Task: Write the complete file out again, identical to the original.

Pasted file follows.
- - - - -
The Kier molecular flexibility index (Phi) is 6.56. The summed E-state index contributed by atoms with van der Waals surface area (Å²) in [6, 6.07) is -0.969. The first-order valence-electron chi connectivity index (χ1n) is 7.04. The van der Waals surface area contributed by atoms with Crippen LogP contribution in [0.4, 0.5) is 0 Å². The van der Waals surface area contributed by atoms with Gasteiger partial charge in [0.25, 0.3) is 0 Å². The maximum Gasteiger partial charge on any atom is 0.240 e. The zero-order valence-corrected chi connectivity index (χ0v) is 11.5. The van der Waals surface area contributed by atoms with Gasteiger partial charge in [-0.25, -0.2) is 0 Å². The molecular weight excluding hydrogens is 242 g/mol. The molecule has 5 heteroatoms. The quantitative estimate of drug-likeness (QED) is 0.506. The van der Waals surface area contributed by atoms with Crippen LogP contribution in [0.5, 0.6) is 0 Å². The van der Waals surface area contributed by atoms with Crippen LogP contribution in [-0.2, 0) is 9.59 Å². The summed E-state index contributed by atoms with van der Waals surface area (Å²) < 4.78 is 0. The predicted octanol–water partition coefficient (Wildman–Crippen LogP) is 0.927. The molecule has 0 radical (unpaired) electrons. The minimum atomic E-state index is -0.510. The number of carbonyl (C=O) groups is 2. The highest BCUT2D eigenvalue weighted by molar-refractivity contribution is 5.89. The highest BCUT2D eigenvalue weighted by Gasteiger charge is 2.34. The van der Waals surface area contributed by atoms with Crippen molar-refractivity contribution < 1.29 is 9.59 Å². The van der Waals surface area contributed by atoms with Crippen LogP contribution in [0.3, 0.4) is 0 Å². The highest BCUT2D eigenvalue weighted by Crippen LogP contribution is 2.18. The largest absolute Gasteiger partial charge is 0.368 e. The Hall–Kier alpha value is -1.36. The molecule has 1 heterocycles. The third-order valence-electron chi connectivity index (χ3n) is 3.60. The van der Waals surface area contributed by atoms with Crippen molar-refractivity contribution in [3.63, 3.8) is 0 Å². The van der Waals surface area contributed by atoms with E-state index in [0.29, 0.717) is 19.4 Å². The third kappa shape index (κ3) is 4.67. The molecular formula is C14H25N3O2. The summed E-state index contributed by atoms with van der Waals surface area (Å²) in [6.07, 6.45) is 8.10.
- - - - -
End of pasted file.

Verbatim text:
The Kier molecular flexibility index (Phi) is 6.56. The summed E-state index contributed by atoms with van der Waals surface area (Å²) in [6, 6.07) is -0.969. The first-order valence-electron chi connectivity index (χ1n) is 7.04. The van der Waals surface area contributed by atoms with Crippen LogP contribution in [0.4, 0.5) is 0 Å². The van der Waals surface area contributed by atoms with Gasteiger partial charge in [0.25, 0.3) is 0 Å². The maximum Gasteiger partial charge on any atom is 0.240 e. The zero-order valence-corrected chi connectivity index (χ0v) is 11.5. The van der Waals surface area contributed by atoms with Gasteiger partial charge in [-0.25, -0.2) is 0 Å². The molecular weight excluding hydrogens is 242 g/mol. The molecule has 5 heteroatoms. The quantitative estimate of drug-likeness (QED) is 0.506. The van der Waals surface area contributed by atoms with Crippen LogP contribution in [0.5, 0.6) is 0 Å². The van der Waals surface area contributed by atoms with Crippen LogP contribution in [-0.2, 0) is 9.59 Å². The summed E-state index contributed by atoms with van der Waals surface area (Å²) < 4.78 is 0. The predicted octanol–water partition coefficient (Wildman–Crippen LogP) is 0.927. The molecule has 0 radical (unpaired) electrons. The minimum atomic E-state index is -0.510. The number of carbonyl (C=O) groups is 2. The highest BCUT2D eigenvalue weighted by molar-refractivity contribution is 5.89. The highest BCUT2D eigenvalue weighted by Gasteiger charge is 2.34. The van der Waals surface area contributed by atoms with Crippen molar-refractivity contribution < 1.29 is 9.59 Å². The van der Waals surface area contributed by atoms with Crippen LogP contribution in [0.3, 0.4) is 0 Å². The highest BCUT2D eigenvalue weighted by Crippen LogP contribution is 2.18. The largest absolute Gasteiger partial charge is 0.368 e. The Hall–Kier alpha value is -1.36. The molecule has 1 heterocycles. The third-order valence-electron chi connectivity index (χ3n) is 3.60. The van der Waals surface area contributed by atoms with Crippen molar-refractivity contribution in [3.63, 3.8) is 0 Å². The van der Waals surface area contributed by atoms with E-state index in [0.29, 0.717) is 19.4 Å². The third kappa shape index (κ3) is 4.67. The molecular formula is C14H25N3O2. The summed E-state index contributed by atoms with van der Waals surface area (Å²) in [6.07, 6.45) is 8.10.